Wait and see in light of the dramatic conflict in Israel
Alberto Matellán, chief economist at MAPFRE Inversión
In recent weeks we have seen sharper than usual market movements, particularly in bond markets, but also in other asset classes. As a result, headlines are increasingly speculating about future price fluctuations. But perhaps the reality of the situation was less sensational than it appears. However, last weekend everything changed, after the dramatic conflict that has started following the attacks in Israel.
The initial response from investors has followed the typical pattern seen in any conflict: increased risk aversion and a significant rise in commodity prices All this has led to greater volatility that could last for a few days — two weeks at most — until the market prices in the new scenario, which will depend on the anticipated intensity of the conflict, i.e., how investors expect it to develop in both time and physical space. As we await this adjustment, it is worth noting that this conflict is likely to have an inflationary impact. Wars, aside from the human tragedy they entail, typically exert upward pressure on prices. This is due to two reasons: they demand a lot of energy, and they are intense in terms of public spending. Consequently, we can anticipate additional inflation in a context where the market had already factored in a core inflation that was not moderating to the extent it initially appeared. All of these factors could contribute to steeper yield curves and pose increased threats to economic growth, further exacerbating the central banks’ already significant dilemma.
We observe the market swing back and forth like a pendulum. It initially values a specific scenario, but as time passes, various forces accumulate, driving it in a different direction. Eventually, these forces succeed in prompting investors to abandon their current position, often leading them to another extreme. But the economic reality is often more tedious and changes very slowly. That is why the sound investor does not get carried away by such swings without carefully analyzing whether there has been a fundamental change in the scenario. And, as such, managers are best advised to adopt a “wait and see” position.
For months now, there have been warnings of a divergence between central banks’ messages and investors’ beliefs based on market prices. The former insisted on the need to remain vigilant with regard to inflation, while the latter remained convinced of forthcoming rate cuts in view of the imminent slump in growth. In September, we saw the capitulation of the latter group. The activity data, though weak, do not suggest a recession so urgent as to trigger a shift in central banks’ stance; perhaps this outlook has only been delayed, but for now, the message from monetary authorities remains the same. The latter have not only not relinquished their position, but have reinforced it, backed by very high core inflation data, energy prices, and the strength of certain labor market figures. And the conflict in Israel and its possible consequences on the economy give even more weight to this group.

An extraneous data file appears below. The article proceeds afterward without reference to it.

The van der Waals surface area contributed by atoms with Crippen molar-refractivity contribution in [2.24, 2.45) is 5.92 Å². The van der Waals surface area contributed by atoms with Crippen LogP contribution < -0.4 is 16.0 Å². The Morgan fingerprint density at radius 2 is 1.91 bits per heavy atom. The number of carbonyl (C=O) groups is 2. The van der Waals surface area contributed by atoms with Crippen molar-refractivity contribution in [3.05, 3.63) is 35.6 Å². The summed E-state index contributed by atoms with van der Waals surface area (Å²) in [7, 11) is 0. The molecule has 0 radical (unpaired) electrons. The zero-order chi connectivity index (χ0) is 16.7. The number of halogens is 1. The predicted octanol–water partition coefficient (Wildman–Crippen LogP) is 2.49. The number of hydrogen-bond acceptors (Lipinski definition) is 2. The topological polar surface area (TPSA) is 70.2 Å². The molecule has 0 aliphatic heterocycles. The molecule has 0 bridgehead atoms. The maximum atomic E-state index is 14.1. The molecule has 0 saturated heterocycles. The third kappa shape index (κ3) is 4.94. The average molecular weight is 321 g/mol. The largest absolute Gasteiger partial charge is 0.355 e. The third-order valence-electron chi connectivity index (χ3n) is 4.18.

As a result, investors have taken on the much-vaunted message of “higher for longer.” For the sake of accuracy, it is important to clarify that “higher” does not imply substantially elevated rates when compared to the current ones. Instead, it means they are merely above what the market had expected. In simpler terms, the correct understanding indicates that this is essentially a recalibration of expectations. As a result, the increase in yields is limited in magnitude, but it might not be as constrained in terms of duration. Regardless, they have already reached levels that represent highly attractive opportunities for experienced active fixed-income managers. Not only because they may decrease in the distant future, potentially resulting in capital gains, but also because at these coupon levels, managers have significant room to achieve positive results, even if yields were to continue their upward trend.
There is a second and more profound, albeit less well-known, reason for the movement: liquidity. In the process of fighting inflation and raising rates, central banks are using another complementary tool: balance sheet reduction. In other words, they are lowering the amount of money in the market. This process reached its peak this summer, with the ECB and the Fed withdrawing on average more than $100 billion per week. Doing so helps to reduce the price of listed assets. It is noteworthy that one of the hardest-hit assets has been U.S. government bonds. However, this can be attributed to their management, particularly by the Federal Reserve. Furthermore, renewed concerns about the sustainability of the U.S. deficit and other factors, such as the structural decline in demand for the U.S. dollar, also contribute to this trend, although these matters are substantial enough to merit a separate discussion. Indeed, whether we like it or not, we are currently experiencing a liquidity reduction process, which is highly justifiable depending on the prevailing economic conditions. However, as it gains more prominence, it demands a substantial level of caution in the markets. Regrettably, it doesn't seem to be subsiding in the near future; on the contrary, it appears to be escalating. And once again its impact is magnified in the present context due to the emergence of this new conflict.
Even so, I believe that the ongoing events neither necessitate substantial portfolio realignments nor provoke major concerns. Conversely, they align the market situation more closely with the economic reality, which calls for greater caution than investors appeared to exercise just a couple of months ago.